The benthic macroinvertebrate fauna of southern Saskatchewan, Canada, has received little attention relative to other regions of western North America. Therefore, little is known of the related aquatic ecosystem health and biogeography of regional aquatic insects. Here we present the results of an aquatic macroinvertebrate survey for the Pipestone Creek watershed in southeastern Saskatchewan. We qualitatively sampled aquatic macroinvertebrates in 5 sites on 4 dates through spring, summer, and fall 2006. Sampling produced 294 taxa of macroinvertebrates including 25 provincial range extensions to the southeast corner of the province. Presence/absence data of taxa grouped the sites into lentic and lotic sites. However, the relative proportions of the taxa varied greatly among sites, with no 2 sites having a community similarity greater than 50%. Functional feeding group analyses separated the sites into collector-dominated and scraper/grazer-dominated sites. However, the taxonomic make-up of the feeding groups varied among sites and also among dates. A modified Hilsenhoff Biotic Index of the site communities indicated that all were influenced by organic pollution. Results of this study suggest that although the watershed is enormously diverse, its biological communities are likely influenced by organic pollution. Further, range expansions of species found here, such as the stonefly Perlesta placida, have implications for invasion pathways and post-glaciation species islands in a prairie landscape.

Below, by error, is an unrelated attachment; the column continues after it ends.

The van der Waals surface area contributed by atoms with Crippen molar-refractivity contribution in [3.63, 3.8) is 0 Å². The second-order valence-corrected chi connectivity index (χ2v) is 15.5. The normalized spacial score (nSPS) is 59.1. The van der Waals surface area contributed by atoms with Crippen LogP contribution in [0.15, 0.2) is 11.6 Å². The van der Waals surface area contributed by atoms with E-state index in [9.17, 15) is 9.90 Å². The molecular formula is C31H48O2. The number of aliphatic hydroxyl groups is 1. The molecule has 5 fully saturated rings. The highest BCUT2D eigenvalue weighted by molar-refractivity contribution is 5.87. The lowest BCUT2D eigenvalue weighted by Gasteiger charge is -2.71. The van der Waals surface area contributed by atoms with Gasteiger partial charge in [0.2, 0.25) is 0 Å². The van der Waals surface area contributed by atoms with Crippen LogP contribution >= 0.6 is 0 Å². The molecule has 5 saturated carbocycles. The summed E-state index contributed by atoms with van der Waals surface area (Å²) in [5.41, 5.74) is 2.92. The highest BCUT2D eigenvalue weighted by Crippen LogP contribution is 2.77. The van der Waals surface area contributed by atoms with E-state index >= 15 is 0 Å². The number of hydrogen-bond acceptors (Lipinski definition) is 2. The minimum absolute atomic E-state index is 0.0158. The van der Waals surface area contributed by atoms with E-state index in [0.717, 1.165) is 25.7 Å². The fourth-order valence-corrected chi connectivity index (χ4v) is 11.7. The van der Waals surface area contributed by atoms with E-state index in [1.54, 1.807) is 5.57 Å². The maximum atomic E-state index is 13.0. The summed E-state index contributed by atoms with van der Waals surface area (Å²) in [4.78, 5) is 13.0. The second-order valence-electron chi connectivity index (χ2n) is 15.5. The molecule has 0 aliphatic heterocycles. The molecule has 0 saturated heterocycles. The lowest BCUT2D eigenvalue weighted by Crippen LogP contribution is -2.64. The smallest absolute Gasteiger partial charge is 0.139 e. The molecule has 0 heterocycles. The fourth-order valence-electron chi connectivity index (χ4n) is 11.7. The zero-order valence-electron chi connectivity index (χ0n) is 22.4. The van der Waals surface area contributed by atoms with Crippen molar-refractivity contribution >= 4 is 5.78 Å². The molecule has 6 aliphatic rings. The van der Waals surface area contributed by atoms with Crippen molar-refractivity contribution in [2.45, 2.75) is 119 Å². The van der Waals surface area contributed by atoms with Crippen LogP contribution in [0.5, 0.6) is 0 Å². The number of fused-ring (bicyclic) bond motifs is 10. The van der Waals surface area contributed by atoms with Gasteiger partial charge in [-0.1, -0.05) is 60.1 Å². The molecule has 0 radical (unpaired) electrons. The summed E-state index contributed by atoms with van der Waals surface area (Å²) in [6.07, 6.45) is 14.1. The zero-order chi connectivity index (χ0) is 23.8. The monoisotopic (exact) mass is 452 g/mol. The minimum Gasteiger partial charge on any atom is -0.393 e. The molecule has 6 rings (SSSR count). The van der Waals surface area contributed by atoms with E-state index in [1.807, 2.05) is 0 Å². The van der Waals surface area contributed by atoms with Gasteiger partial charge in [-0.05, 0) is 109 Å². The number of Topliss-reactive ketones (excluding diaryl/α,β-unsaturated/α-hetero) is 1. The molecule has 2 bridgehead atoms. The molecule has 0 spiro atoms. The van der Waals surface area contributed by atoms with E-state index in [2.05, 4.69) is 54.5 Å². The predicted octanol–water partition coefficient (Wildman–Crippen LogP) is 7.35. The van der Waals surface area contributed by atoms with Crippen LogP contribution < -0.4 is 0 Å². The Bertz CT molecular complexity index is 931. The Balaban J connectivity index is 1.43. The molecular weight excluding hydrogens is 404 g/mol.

Phillips, Iain D.; Parker, Dale; and McMaster, Glen
"Aquatic invertebrate fauna of a northern prairie stream: range extensions and water quality characteristics,"
Western North American Naturalist: Vol. 68:
2, Article 5.
Available at: https://scholarsarchive.byu.edu/wnan/vol68/iss2/5